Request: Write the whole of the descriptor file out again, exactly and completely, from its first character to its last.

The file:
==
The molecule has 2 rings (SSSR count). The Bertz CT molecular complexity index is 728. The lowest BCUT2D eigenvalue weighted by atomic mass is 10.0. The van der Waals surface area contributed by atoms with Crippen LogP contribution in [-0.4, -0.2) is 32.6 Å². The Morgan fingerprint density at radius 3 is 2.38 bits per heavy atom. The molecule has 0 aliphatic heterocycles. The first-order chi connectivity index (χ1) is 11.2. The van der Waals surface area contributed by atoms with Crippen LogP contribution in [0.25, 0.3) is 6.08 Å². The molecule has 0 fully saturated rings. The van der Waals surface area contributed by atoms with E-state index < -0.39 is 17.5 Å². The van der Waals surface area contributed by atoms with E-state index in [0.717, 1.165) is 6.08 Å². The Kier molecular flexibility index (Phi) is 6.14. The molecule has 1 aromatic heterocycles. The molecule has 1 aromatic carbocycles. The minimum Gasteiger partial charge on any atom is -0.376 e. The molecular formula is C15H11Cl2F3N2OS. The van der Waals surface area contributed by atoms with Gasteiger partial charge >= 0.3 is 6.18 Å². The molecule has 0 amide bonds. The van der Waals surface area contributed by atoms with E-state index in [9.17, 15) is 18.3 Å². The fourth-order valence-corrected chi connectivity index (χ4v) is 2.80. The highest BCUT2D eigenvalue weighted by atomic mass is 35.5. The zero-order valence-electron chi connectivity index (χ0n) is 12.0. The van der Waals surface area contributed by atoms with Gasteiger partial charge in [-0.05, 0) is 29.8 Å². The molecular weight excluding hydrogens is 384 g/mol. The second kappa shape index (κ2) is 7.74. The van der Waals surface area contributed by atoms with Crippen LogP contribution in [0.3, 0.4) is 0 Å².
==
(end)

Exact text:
The molecule has 2 rings (SSSR count). The Bertz CT molecular complexity index is 728. The lowest BCUT2D eigenvalue weighted by atomic mass is 10.0. The van der Waals surface area contributed by atoms with Crippen LogP contribution in [-0.4, -0.2) is 32.6 Å². The Morgan fingerprint density at radius 3 is 2.38 bits per heavy atom. The molecule has 0 aliphatic heterocycles. The first-order chi connectivity index (χ1) is 11.2. The van der Waals surface area contributed by atoms with Crippen LogP contribution in [0.25, 0.3) is 6.08 Å². The molecule has 0 fully saturated rings. The van der Waals surface area contributed by atoms with E-state index < -0.39 is 17.5 Å². The van der Waals surface area contributed by atoms with E-state index in [0.717, 1.165) is 6.08 Å². The Kier molecular flexibility index (Phi) is 6.14. The molecule has 1 aromatic heterocycles. The molecule has 1 aromatic carbocycles. The minimum Gasteiger partial charge on any atom is -0.376 e. The molecular formula is C15H11Cl2F3N2OS. The van der Waals surface area contributed by atoms with Gasteiger partial charge >= 0.3 is 6.18 Å². The molecule has 0 amide bonds. The van der Waals surface area contributed by atoms with E-state index in [9.17, 15) is 18.3 Å². The fourth-order valence-corrected chi connectivity index (χ4v) is 2.80. The highest BCUT2D eigenvalue weighted by atomic mass is 35.5. The zero-order valence-electron chi connectivity index (χ0n) is 12.0. The van der Waals surface area contributed by atoms with Gasteiger partial charge in [-0.05, 0) is 29.8 Å². The molecular weight excluding hydrogens is 384 g/mol. The second kappa shape index (κ2) is 7.74. The van der Waals surface area contributed by atoms with Crippen LogP contribution in [0.3, 0.4) is 0 Å².